To the families of George Floyd, Breonna Taylor, and Ahmaud Arbery, the National Perinatal Association speaks their names and grieves with you.  To all Black people who suffer under an unjust system devised to perpetuate oppression, we see you. 

We hear you.  We stand with you. 

We are long past the time for simply bearing witness to such injustice.

As an organization devoted to caring for pregnant people, their newborns and their families, NPA is acutely aware of the gross inequities and disparities that pervade our society. 

Black women die in pregnancy at three times the rate of their white counterparts, even when controlling for education and income.1  They are 50% more likely to deliver prematurely.2  Their babies are twice as likely to die compared to their peers.3 

Despite every attempt to explain away these disparities through statistical modeling or medical deduction, they stubbornly persist.  It is abundantly clear that when researchers cite “race” as a risk factor for poor health outcomes, what they are actually measuring is the insidious effects of racism.  One needs to look no further than the current pandemic to see how racial inequities along social, medical, and economic fault lines have led to Black communities being disproportionally ravaged by Covid-19.4 

This evidence alone should be a call to action for healthcare providers throughout the United States to address the rampant systemic racism in our communities and within our medical practices. As an organization, NPA commits to doing better, to listening more actively, to facing ourselves, and to being anti-racist.

We all must act now to: 

    • Be actively anti-racist. If we are going to end racism as a society, we first have to confront it in ourselves. Identify implicit bias within ourselves, our colleagues, and our practice and take the necessary and uncomfortable steps to address it.

    • Speak truth to power that Black lives matter.  Do not accept that healthcare professionals should “stay in their lanes” when it comes to social advocacy.  In fact, our understanding of the social determinants of health positions us to be leaders in many of these fights.

    • Recognize and address racism – not race - as a risk factor for poor health outcomes.  This deceivingly simple change in language is a powerful tool that can radically advance the way we approach the health of our Black communities.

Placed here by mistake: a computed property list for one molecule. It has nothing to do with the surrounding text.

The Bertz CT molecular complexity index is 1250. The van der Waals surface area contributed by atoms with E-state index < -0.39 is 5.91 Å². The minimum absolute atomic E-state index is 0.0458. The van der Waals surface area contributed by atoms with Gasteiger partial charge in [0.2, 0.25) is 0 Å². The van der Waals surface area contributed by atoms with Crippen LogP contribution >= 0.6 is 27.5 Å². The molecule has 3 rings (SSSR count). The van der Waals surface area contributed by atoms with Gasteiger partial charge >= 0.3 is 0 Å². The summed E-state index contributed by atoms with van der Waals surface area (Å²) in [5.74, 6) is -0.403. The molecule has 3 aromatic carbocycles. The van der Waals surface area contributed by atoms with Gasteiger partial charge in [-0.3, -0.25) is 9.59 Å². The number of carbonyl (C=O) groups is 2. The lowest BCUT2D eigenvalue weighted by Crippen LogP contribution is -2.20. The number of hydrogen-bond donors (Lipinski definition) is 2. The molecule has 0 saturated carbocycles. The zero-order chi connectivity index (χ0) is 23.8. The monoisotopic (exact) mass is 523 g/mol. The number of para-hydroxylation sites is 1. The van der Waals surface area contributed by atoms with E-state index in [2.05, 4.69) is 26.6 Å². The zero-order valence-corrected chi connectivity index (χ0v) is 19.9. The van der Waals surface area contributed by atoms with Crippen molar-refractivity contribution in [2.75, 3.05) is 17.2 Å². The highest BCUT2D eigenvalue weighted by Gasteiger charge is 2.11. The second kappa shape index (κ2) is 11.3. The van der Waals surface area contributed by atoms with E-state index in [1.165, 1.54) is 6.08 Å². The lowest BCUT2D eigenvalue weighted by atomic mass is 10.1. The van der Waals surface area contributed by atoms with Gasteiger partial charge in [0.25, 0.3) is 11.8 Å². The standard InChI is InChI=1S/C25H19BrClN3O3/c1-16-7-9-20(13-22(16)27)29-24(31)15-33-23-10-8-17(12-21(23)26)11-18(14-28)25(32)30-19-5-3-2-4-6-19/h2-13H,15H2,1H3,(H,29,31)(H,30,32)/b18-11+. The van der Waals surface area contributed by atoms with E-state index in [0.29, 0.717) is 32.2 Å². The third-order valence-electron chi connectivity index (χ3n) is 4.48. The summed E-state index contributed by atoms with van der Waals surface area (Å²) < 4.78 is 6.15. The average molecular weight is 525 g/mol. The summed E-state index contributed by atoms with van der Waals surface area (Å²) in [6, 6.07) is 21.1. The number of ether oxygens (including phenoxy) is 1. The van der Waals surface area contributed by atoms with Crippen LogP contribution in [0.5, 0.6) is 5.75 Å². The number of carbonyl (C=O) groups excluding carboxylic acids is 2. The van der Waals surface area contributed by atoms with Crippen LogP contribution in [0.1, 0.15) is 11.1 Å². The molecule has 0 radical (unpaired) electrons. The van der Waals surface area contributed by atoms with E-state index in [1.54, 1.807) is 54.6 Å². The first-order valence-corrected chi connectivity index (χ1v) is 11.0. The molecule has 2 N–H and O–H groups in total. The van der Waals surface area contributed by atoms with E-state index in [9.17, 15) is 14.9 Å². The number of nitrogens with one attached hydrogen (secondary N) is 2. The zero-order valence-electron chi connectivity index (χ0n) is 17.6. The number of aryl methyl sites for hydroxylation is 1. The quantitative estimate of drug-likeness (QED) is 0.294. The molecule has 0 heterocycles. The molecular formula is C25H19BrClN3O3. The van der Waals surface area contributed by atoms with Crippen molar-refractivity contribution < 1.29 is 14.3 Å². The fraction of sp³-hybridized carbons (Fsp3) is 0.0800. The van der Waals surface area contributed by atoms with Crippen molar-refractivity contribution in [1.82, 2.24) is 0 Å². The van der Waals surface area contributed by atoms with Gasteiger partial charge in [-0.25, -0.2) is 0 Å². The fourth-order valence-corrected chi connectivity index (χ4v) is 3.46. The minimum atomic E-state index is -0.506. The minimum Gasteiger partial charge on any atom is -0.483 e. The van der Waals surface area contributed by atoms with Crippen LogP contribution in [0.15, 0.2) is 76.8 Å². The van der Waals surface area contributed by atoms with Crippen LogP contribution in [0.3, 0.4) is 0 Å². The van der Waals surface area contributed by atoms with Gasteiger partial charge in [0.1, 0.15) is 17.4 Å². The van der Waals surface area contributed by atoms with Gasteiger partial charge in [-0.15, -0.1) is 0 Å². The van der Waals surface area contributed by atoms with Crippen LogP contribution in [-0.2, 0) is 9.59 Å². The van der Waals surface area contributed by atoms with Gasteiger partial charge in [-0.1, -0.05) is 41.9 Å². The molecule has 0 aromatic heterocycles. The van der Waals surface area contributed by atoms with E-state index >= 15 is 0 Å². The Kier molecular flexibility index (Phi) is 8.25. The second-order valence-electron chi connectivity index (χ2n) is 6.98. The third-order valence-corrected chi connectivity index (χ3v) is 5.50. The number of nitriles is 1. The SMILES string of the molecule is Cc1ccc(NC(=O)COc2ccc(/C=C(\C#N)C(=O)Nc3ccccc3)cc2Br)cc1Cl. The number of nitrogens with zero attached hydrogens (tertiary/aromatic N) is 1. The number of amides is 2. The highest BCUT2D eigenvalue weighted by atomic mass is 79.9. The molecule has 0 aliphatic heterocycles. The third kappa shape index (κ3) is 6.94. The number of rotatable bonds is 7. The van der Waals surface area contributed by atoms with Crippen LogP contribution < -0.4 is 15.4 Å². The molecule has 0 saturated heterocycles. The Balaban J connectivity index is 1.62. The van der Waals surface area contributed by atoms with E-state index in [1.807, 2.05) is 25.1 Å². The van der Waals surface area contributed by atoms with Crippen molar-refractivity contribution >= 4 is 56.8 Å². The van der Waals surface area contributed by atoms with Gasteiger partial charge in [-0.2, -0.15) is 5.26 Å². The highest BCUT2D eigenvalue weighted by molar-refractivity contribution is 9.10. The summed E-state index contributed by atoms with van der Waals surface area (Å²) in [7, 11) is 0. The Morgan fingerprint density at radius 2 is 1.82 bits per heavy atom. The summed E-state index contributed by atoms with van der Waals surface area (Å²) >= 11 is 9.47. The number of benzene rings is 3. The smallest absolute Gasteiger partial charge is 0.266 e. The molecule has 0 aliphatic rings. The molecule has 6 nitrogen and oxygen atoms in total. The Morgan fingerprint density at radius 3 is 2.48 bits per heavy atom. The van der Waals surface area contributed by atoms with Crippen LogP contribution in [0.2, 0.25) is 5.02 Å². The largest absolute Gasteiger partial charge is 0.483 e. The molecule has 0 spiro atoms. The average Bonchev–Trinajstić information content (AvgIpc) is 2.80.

• Educate ourselves on how to be true allies. Read. Research. Seek out resources created by Black voices such as Ibram X. Kendi, Rachel Cargle, and Ijeoma Oluo. Don’t ask Black folks in our lives to carry the labor of educating us; take on the labor ourselves.

    • Listen to Black voices without defending or centering ourselves. Create safe, inclusive medical practices. Fight against unjust legislation and racist policies.

None of these actions will be easy.  It’s easier to deny the realities of racism if we haven’t been directly impacted. Listen, pay attention, and believe the Black experience.

Sit with discomfort and use it to catalyze change. Take actions today to start saving Black lives.

In solidarity,

The National Perinatal Association

DOWNLOAD the statement with actions you can take now

to save Black lives.


1. Petersen EE, Davis NL, Goodman D, et al. Racial/Ethnic Disparities in Pregnancy-Related Deaths — United States, 2007–2016. MMWR Morb Mortal Wkly Rep 2019;68:762–765. DOI:

2. March of Dimes. Peristats.

3. Ely DM, Driscoll AK. Infant Mortality in the United States, 2017: Data from the Period Linked Birth/Infant Death File. National Vital Statistics Report 2019.

4. Yancy CW. COVID-19 and African Americans. JAMA. 2020;323(19):1891–1892. doi:10.1001/jama.2020.6548

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